On average, it took 41 minutes and 44 seconds for students to master Algebra skills during the Washington State Algebra Challenge using the DragonBox App.How was this mastery evaluated? That's not mentioned in the story.
The Challenge, co-sponsored by Washington University’s Center for Game Science and the Technology Alliance included 4,192 K-12 students. Together, they solved 390,935 equations over the course of 5 days in early June. According to the Challenge’s calculations, that’s 6 months, 28 days, and 2 hours worth of algebra work.
What’s even more impressive, “of those students who played at least 1.5 hours, 92.9% achieved mastery. Of those students who played at least 1 hour, 83.8% achieved mastery. Of those students who played at least 45 minutes, 73.4% achieved mastery.”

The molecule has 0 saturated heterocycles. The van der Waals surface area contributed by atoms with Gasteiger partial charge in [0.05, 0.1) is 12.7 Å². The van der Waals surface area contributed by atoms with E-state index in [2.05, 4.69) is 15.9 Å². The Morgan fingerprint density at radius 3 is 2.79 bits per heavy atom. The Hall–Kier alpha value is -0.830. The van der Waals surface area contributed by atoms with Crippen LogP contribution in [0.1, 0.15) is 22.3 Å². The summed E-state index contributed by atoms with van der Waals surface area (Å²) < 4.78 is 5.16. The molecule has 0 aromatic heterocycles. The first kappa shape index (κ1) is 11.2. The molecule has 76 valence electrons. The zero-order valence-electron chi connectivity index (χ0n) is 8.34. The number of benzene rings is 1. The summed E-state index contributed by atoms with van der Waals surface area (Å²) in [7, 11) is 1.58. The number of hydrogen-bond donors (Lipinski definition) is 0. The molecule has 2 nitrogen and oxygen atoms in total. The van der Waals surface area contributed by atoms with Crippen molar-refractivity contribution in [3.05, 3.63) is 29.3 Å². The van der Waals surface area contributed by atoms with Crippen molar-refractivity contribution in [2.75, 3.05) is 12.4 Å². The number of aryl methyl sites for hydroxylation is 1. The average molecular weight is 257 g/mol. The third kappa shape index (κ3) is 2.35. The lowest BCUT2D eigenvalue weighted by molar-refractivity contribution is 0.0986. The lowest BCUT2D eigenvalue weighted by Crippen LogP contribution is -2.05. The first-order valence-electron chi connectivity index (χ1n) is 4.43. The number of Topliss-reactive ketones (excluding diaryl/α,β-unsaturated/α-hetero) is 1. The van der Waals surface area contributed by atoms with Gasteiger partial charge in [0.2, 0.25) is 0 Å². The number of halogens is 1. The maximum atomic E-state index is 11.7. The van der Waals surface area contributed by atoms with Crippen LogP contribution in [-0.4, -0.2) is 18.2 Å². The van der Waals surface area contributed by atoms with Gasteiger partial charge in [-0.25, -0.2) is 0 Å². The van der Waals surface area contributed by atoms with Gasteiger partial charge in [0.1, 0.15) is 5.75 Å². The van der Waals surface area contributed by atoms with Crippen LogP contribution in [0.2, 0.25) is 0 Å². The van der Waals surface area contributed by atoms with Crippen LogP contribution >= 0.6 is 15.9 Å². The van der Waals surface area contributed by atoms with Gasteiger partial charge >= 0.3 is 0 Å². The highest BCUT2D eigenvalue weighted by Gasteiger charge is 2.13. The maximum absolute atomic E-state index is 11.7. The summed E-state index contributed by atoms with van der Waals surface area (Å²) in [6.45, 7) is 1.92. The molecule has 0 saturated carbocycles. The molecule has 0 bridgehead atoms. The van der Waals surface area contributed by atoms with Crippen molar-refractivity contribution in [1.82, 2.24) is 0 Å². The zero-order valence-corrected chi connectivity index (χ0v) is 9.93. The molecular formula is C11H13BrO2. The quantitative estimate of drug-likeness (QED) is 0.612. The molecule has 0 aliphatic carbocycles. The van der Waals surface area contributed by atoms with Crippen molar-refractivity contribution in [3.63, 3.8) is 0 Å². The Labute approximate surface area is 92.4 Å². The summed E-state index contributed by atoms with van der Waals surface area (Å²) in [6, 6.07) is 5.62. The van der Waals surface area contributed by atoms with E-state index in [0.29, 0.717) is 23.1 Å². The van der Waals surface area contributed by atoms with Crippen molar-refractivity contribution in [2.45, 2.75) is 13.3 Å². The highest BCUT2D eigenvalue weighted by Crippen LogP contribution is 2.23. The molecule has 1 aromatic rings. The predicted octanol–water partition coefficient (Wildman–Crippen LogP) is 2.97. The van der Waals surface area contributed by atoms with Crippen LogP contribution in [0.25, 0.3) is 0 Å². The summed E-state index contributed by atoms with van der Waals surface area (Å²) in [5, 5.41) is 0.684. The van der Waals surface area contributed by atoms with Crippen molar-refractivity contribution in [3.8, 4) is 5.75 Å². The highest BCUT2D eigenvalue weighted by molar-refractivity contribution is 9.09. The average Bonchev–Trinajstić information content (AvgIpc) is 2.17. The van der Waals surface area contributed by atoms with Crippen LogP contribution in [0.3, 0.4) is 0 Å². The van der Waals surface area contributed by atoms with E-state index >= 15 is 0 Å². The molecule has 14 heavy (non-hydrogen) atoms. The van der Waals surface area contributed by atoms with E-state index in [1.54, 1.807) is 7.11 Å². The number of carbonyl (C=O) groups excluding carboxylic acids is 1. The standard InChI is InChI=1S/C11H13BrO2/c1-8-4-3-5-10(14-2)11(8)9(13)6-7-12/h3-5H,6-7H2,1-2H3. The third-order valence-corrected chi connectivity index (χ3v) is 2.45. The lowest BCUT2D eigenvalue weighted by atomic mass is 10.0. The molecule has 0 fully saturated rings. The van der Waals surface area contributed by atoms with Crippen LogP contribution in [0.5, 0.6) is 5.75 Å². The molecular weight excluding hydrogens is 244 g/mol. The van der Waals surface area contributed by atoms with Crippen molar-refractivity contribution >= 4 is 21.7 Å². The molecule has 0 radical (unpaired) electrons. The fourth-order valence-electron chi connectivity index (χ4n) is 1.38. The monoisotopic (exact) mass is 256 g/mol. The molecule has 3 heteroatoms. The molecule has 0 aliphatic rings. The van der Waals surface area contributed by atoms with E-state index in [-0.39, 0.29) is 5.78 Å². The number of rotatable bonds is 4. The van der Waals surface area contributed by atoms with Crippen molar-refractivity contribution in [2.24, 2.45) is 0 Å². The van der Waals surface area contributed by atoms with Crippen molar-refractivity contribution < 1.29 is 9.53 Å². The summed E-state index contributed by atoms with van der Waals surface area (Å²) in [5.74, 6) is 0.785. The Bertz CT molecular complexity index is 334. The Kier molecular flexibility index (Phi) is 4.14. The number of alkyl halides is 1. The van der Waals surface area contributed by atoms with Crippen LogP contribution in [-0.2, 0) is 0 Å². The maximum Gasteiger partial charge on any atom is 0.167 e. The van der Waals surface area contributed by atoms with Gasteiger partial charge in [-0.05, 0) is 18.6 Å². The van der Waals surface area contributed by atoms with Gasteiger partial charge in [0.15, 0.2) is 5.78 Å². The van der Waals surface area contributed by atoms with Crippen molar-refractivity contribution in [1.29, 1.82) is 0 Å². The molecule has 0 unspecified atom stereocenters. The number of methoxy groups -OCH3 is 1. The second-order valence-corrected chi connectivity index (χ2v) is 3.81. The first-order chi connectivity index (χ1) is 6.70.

I downloaded the app and was astonished to see how quickly my son (then 7) learned to do complex algebraic equations.Does anyone believe that a normal 1st grader can really do algebra? It drives me nuts when non-math people show off something some young child is doing and say "this is algebra!" Uh, the vast majority of the time it's not. If it were, we wouldn't still be struggling to get some 12th graders to pass algebra.
Unless you think that this app is the silver bullet we've been missing all along. My experience is that there is often a huge gap between the game or manipulative and the transference of what's learned there to actual algebra.
Yes, I'm skeptical. Show me.
Update, 7/9/13: Linked by Joanne :-)